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# Developing Mathematical Thinking - Secondary Teachers

### Exploring and Noticing - Secondary Teachers

### Working Systematically - Secondary Teachers

### Conjecturing and Generalising - Secondary Teachers

### Visualising and Representing - Secondary Teachers

### Reasoning, Convincing and Proving - Secondary Teachers

### Thinking Mathematically - Short Problems

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Successful mathematicians understand curriculum concepts, are fluent in mathematical procedures, can solve problems, explain and justify their thinking, and have a positive attitude towards learning mathematics.

Exploring, questioning, working systematically, visualising, conjecturing, explaining, generalising, convincing, proving... are all at the heart of mathematical thinking. The activities below are designed to give students the opportunity to think and work as mathematicians.

*For problems arranged by curriculum topics, see our Secondary Curriculum page.
For problems arranged by mathematical mindsets, see our Mathematical Mindsets page.*

Age 11 to 16

These problems will offer your students opportunities to explore and reflect on what they notice.

Age 11 to 16

These problems will offer your students opportunities to appreciate the value of working systematically in a variety of contexts.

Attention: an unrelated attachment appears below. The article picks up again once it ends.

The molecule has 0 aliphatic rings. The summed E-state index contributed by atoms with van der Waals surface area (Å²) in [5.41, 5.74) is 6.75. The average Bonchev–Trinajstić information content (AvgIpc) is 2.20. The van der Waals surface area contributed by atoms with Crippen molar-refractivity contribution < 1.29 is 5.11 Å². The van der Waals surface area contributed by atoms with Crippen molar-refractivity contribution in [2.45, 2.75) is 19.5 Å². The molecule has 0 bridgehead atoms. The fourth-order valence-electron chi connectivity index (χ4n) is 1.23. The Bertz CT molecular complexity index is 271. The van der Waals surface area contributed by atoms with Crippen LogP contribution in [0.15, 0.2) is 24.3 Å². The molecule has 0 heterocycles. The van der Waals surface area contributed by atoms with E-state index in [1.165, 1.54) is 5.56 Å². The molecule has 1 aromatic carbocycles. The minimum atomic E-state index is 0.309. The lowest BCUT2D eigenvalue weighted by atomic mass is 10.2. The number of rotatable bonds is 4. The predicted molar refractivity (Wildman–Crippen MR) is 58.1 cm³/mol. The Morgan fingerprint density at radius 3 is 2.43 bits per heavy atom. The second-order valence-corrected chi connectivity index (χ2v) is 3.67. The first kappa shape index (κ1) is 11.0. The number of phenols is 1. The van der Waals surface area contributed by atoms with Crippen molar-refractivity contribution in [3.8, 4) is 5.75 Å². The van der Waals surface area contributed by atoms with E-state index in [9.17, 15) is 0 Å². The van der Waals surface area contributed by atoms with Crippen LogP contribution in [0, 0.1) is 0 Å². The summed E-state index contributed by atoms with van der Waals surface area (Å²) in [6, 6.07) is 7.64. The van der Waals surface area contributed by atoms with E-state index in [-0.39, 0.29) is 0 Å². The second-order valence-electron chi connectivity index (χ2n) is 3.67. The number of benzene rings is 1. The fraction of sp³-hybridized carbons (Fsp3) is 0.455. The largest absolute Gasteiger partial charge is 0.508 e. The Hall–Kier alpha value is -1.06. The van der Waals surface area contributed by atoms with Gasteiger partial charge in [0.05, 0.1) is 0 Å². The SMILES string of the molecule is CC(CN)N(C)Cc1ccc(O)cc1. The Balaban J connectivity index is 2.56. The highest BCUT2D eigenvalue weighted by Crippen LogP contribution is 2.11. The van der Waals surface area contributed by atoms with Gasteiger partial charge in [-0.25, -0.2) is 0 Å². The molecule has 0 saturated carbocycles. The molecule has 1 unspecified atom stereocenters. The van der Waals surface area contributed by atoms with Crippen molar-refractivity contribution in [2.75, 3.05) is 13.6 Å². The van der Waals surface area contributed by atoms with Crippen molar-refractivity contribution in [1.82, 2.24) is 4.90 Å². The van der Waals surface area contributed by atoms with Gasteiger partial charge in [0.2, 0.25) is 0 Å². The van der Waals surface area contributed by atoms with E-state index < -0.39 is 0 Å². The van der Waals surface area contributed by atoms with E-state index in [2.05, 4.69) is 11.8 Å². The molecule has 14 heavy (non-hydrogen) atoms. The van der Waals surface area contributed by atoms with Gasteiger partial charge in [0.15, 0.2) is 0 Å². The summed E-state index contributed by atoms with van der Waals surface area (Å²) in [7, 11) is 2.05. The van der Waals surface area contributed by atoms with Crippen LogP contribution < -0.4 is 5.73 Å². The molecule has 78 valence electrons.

Age 11 to 16

These problems will offer opportunities for your students to use specific examples as a springboard to generalising.

Age 11 to 16

These problems will encourage your students to draw on their visualising skills, and make use of multiple representations.

Age 11 to 16

These problems will challenge students to develop their reasoning skills and create convincing arguments.

Age 11 to 16

A collection of short problems which require students to think mathematically.

In this film (available here if you live outside the UK) the mathematician Andrew Wiles talks about his personal experience of seeking a proof of Fermat's Last Theorem. He describes what it is like to do mathematics, to be creative, to have difficulties, to make mistakes, to persevere, to make progress, to have a dream and love what you are doing so much that you are willing to devote yourself to it for a long time. Of course, each mathematician's experience is different, and most mathematicians do not work alone for such prolonged periods without discussing their work with others, but much of Andrew Wiles' experience is shared amongst mathematicians, and reminds us of the rewards of perseverance in the face of difficulty.

You may like to read the following books to find out more about what it means to think mathematically:

Learning and Doing Mathematics by John Mason

Thinking Mathematically by John Mason, Leone Burton and Kaye Stacey